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A kinder cut for New Guinea's forests

To counter the devastating effects of unplanned and illegal logging, new approaches are necessary.
In our Forests of New Guinea programme sites, WWF is pioneering responsible forest management and certification to ensure that the island keeps its majestic forests - while covering its economic needs.
Our responsible forestry efforts require us to be both on the ground with communities and in the offices of local governments and agencies.

In the Indonesian province of Papua, WWF is working with the Provincial Forestry Office to secure 2 priorities - new regulations on responsible forest management and the establishment of priority forest management units.

We are playing a key role as advisor to the government to ensure that the regulations regarding responsible forest management are well prepared and properly implemented.

Helping set up a responsible forestry sector

Our advisory role extends into the private sector - and for good reason. Unless forestry enterprises reform their practices, it will prove extremely hard to protect New Guinea’s forest heritage.

WWF is engaged with logging companies in the TransFly area to explore the feasibility of those companies joining Nusa Hijau, the Indonesian Forest & Trade Network.  A successful outcome to this effort would send a strong signal to other logging companies.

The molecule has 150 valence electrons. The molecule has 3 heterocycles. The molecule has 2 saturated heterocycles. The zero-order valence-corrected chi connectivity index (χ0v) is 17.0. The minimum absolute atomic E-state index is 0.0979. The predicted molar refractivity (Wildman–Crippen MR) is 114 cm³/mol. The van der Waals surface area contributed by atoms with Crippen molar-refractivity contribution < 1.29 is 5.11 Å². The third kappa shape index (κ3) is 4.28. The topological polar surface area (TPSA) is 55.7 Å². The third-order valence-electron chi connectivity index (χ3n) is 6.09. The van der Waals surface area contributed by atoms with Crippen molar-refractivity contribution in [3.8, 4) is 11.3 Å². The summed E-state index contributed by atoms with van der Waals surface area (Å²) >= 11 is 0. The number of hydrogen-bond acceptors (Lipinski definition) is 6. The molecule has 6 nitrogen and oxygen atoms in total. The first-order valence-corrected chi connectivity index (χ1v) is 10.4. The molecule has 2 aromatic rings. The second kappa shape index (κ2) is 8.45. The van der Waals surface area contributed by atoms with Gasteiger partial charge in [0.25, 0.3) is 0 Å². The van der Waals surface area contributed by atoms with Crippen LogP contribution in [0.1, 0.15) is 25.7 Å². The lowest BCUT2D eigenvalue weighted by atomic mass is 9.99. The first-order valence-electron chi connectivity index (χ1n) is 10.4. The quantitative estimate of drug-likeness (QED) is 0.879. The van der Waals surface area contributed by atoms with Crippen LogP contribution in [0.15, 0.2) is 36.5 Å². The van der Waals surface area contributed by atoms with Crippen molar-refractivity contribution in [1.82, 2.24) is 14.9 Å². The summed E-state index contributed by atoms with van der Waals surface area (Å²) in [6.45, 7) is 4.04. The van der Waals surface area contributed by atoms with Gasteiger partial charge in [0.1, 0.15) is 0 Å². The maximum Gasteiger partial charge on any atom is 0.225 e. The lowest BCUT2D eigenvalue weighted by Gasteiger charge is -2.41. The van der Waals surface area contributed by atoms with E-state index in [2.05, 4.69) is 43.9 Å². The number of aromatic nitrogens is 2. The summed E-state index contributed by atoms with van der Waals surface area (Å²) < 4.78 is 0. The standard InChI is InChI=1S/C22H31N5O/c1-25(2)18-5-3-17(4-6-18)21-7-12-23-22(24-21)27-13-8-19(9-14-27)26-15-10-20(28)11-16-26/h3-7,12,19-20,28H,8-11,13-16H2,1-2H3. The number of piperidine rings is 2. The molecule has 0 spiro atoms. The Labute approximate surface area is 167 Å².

In PNG, certification is also breaking new ground: WWF is involved with FORCERT (Forest Management and Product Certification Service) to fast-track the certification process in the country.
Find out more

Working in a constantly changing political context

But there are setbacks. In Indonesia, the constant legal uncertainty about control over forests can affect WWF’s efforts towards responsible forest management.

Often, local communities are kept uncertain about land tenure, community rights and forest management permits. As a result, we need to constantly track changes in government regulations and adjust our work in this shifting political landscape.